By Susanne Fowler
ISTANBUL (New York Times) — Ara Guler, a Turkish-Armenian photographer who was best known for capturing poignant and nostalgic images of a bygone Istanbul but who also portrayed famous figures and everyday life in far-flung lands, died on Wednesday, October 17, in the city he so lovingly chronicled. He was 90.
His death was announced by Magnum Photos, his agency, in a statement on its website.
Guler’s pictures reflected the shadows and sparkle of Istanbul, a city he once described in an interview as a sort of “Madwoman of Chaillot” who had grown old but never neglectful of how she looked: Touch her, he said, “and a jewel will appear.”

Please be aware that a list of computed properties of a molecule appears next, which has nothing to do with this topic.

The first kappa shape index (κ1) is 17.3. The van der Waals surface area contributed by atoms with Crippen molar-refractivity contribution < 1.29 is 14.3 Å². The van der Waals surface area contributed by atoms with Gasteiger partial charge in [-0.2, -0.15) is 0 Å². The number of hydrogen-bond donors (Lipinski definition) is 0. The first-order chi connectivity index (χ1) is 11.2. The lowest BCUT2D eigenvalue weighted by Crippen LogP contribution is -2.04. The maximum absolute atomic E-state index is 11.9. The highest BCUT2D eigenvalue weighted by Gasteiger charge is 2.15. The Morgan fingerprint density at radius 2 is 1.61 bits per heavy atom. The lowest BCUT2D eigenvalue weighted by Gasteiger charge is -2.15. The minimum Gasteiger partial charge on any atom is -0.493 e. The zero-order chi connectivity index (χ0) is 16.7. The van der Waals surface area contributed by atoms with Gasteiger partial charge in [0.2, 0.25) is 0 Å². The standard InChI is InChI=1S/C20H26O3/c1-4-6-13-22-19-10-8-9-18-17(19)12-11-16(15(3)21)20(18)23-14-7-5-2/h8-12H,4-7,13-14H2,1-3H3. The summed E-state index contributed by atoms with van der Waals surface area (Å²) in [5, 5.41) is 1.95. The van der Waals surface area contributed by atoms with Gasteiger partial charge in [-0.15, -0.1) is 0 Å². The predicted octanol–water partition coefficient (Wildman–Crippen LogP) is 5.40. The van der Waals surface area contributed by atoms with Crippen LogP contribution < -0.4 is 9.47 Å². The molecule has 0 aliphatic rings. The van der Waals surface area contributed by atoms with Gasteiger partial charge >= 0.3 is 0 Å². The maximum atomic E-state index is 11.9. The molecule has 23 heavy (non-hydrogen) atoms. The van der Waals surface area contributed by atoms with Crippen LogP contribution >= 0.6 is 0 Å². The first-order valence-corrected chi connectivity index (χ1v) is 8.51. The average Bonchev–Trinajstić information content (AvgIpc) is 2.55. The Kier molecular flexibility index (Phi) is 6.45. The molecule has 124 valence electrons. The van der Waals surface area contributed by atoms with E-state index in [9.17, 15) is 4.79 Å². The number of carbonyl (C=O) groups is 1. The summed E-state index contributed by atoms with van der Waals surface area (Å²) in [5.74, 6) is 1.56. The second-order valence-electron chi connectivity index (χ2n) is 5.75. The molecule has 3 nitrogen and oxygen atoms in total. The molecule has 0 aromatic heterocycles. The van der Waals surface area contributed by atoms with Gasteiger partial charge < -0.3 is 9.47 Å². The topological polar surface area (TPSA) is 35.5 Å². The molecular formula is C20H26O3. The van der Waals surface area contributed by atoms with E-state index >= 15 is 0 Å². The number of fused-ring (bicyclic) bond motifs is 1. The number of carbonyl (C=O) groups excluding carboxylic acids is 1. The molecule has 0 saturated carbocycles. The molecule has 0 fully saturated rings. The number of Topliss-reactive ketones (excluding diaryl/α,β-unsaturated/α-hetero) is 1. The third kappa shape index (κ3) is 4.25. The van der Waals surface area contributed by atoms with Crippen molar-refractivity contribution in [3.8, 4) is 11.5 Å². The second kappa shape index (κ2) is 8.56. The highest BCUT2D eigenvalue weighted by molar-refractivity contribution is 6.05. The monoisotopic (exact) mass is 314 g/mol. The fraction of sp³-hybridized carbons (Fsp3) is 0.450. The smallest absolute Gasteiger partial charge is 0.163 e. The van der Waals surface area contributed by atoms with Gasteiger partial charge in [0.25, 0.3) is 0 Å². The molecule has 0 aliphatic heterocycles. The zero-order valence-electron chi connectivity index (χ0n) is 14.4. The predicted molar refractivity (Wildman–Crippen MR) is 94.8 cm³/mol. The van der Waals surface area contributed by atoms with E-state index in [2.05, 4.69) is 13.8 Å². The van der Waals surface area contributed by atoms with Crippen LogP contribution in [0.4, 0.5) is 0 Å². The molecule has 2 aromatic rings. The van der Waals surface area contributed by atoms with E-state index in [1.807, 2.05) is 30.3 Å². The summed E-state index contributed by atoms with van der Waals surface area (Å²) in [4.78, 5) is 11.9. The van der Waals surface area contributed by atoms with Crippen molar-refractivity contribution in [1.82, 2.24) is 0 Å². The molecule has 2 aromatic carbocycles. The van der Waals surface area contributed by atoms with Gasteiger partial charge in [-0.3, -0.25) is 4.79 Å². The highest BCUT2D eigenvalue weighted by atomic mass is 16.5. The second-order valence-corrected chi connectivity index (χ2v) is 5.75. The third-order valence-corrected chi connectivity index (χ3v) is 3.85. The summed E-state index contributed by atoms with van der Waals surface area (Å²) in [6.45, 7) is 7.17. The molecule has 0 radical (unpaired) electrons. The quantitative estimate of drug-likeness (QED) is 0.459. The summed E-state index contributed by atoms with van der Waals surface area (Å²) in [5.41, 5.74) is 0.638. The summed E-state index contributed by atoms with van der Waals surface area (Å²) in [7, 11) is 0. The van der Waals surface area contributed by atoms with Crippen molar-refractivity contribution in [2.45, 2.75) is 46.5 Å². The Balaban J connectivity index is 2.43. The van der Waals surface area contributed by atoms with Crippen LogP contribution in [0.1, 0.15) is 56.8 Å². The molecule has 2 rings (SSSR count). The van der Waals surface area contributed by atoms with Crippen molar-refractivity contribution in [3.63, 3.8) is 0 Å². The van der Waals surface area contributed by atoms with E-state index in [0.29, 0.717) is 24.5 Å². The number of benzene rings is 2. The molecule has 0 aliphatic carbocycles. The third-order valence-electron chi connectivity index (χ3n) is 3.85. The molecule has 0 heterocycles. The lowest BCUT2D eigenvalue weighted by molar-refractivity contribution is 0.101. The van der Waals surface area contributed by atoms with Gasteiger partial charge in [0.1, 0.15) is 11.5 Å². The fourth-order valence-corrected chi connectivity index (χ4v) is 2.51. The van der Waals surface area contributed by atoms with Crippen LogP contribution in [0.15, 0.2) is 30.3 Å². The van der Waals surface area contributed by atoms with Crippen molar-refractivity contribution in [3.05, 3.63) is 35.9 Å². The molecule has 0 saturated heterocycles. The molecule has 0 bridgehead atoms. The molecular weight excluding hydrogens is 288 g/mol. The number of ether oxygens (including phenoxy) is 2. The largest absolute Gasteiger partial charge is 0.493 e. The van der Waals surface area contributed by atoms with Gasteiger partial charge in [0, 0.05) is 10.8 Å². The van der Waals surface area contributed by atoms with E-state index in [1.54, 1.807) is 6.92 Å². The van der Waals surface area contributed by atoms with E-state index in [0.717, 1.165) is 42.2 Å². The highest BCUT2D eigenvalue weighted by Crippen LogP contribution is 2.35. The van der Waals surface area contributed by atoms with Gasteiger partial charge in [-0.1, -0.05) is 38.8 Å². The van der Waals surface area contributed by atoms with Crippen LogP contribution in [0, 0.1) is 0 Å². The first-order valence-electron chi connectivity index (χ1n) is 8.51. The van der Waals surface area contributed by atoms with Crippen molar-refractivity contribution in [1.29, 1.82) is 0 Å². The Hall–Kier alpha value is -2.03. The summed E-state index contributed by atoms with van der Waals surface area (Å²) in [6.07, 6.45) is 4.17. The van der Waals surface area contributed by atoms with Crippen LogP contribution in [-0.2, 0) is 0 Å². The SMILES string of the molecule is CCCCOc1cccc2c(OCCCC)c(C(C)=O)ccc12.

His Istanbul, before it was erased by fast-paced modernization, was a place of boats gliding down the Bosporus, minarets poking up in the distance behind a horse-drawn cart, an elderly head-scarved woman smoking a cigarette, children flinging their arms out in joy.
Guler described his photographs, often taken with a Leica, as “a little bit romantic.”